Letters

Letters 09-26-2016

Welcome To 1984 The Democrat Party, the government education complex, private corporations and foundations, the news media and the allpervasive sports and entertainment industry have incrementally repressed the foundational right of We the People to publicly debate open borders, forced immigration, sanctuary cities and the calamitous destruction of innate gender norms...

Grow Up, Kachadurian Apparently Tom Kachadurian has great words; too bad they make little sense. His Sept. 19 editorial highlights his prevalent beliefs that only Hillary and the Dems are engaged in namecalling and polarizing actions. Huh? What rock does he live under up on Old Mission...

Facts MatterThomas Kachadurian’s “In the Basket” opinion deliberately chooses to twist what Clinton said. He chooses to argue that her basket lumped all into the clearly despicable categories of the racist, sexist, homophobic , etc. segments of the alt right...

Turn Off Fox, Kachadurian I read Thomas Kachadurian’s opinion letter in last week’s issue. It seemed this opinion was the product of someone who offered nothing but what anyone could hear 24/7/365 on Fox News; a one-sided slime job that has been done better by Fox than this writer every day of the year...

Let’s Fix This Political Process Enough! We have been embroiled in the current election cycle for…well, over a year, or is it almost two? What is the benefit of this insanity? Exorbitant amounts of money are spent, candidates are under the microscope day and night, the media – now in action 24/7 – focuses on anything and everything anyone does, and then analyzes until the next event, and on it goes...

Can’t Cut Taxes 

We are in a different place today. The slogan, “Making America Great Again” begs the questions, “great for whom?” and “when was it great?” I have claimed my generation has lived in a bubble since WWII, which has offered a prosperity for a majority of the people. The bubble has burst over the last few decades. The jobs which provided a good living for people without a college degree are vanishing. Unions, which looked out for the welfare of employees, have been shrinking. Businesses have sought to produce goods where labor is not expensive...

Wrong About Clinton In response to Thomas Kachadurian’s column, I have to take issue with many of his points. First, his remarks about Ms. Clinton’s statement regarding Trump supporters was misleading. She was referring to a large segment of his supporters, not all. And the sad fact is that her statement was not a “smug notion.” Rather, it was the sad truth, as witnessed by the large turnout of new voters in the primaries and the ugly incidents at so many of his rallies...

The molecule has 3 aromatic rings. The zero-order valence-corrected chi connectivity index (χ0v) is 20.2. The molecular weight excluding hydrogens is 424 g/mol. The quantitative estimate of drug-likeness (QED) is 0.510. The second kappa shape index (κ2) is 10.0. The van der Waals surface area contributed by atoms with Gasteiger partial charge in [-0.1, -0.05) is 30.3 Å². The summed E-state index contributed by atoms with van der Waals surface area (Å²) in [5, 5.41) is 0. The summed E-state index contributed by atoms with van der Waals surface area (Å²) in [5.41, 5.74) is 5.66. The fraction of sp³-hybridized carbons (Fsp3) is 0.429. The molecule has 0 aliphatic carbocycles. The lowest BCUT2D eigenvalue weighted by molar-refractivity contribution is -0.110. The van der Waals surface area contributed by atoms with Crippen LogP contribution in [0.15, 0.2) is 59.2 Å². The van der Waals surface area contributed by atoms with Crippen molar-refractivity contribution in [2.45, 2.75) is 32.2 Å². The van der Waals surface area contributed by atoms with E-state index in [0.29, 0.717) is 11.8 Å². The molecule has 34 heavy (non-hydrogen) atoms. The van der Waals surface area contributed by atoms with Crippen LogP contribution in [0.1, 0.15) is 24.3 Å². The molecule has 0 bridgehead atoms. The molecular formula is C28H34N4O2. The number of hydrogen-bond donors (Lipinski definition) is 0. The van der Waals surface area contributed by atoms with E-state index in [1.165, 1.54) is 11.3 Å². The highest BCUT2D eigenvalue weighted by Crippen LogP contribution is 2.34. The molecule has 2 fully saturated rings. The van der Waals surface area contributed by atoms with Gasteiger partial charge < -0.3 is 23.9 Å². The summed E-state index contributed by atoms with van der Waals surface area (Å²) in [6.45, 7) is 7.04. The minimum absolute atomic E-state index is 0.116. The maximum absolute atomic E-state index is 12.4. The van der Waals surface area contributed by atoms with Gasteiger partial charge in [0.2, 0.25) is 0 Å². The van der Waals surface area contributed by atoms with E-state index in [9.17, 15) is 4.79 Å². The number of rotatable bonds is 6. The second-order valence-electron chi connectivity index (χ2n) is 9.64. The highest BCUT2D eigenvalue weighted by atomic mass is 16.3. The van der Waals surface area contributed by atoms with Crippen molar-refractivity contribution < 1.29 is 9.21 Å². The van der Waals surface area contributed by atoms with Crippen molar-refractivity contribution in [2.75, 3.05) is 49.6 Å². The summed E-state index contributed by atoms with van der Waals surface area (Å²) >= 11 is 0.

Home · Articles · News · Music · There‘s No Run in these...
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There‘s No Run in these Nylons: Quartet Brings Sheer Energy to Interlochen

Ross Boissoneau - January 13th, 2005
Where can you hear songs by Three Dog Night, the Police, the Platters, James Taylor, McFadden & Whitehead, Gene Pitney and Prince?
Well, you could spin the radio dial back and forth, from oldies to classic rock to r stations. But a better option would be going to Interlochen’s Corson Auditorium this Friday, Jan. 14, where the Nylons will be wrapping the above and more in their inimitable four-part harmonies. Claude Morrison, the lone remaining original member, says the group is sounding better than ever.
“There was a period in the early ‘90s where one member had died (the angelic-voiced Marc Connors, who passed away from AIDS-related cancer) and one left (Paul Cooper). It wasn’t the apex.
“But at a crucial point Garth (current member Garth Mosbaugh) and Gavin Hope joined. After three or four years Gavin went off to do major musicals, then we got Mark Cassius, who’d just finished major musicals. He was feeling a need for change.
That was seven-plus years ago. But according to Morrison, “We still refer to him (Cassius) as the New Guy.”
Keeping pace with the times, the group has added songs by Daryl Hall & John Oates, George Michael, and Stevie Wonder to its repertoire, along with favorites like “The Lion Sleeps Tonight,” “Chain Gang,” “Dream,” “Town Without Pity” and others.
“We keep the chestnuts like ‘Drift Away,’ ‘Up On The Roof,’ ‘Happy Together,’ Morrison said. “It’s a good mix with the new stuff from the past couple albums. It harkens back to day one.”
It was with Connors, Cooper, and longtime bass Arnold Robinson, who joined the group in 1981, two years after its inception, that the quartet hit its stride in the late ‘80s. Albums like “Seamless,” “One Size Fits All,” “Happy Together” and “Rockapella” showcased their delicious harmonies on familiar favorites and zesty originals.
Morrison says even longtime fans who were enamored with the hit-making quartet in its heyday see the current group as every bit the equal of days gone by. “People who saw us back when Marc and Paul were with us say the stage show and musicality is still every bit as good.
“As you take it around to different audiences you keep it fresh. We don’t want to get to the point where we phone it in. The music keeps you alive,” Morrison added.
Opening for The Nylons will be Christine Evans, a 14-year-old freshman at Interlochen Arts Academy, and an up and coming star in her homeland, Canada. The first single off her debut album, “Take Me Home,” won Song of the Year at Vancouver’s Third Annual Island Music Awards and has been included on the “Women & Songs” CD, alongside performances by Diana Krall, Norah Jones, Sarah McLachlan and
Sheryl Crow.

Tickets for the 7:30 p.m. show are $8, $18, and $24 Call the Interlochen box office at 276-6230 or go online to interlochen.com.

 
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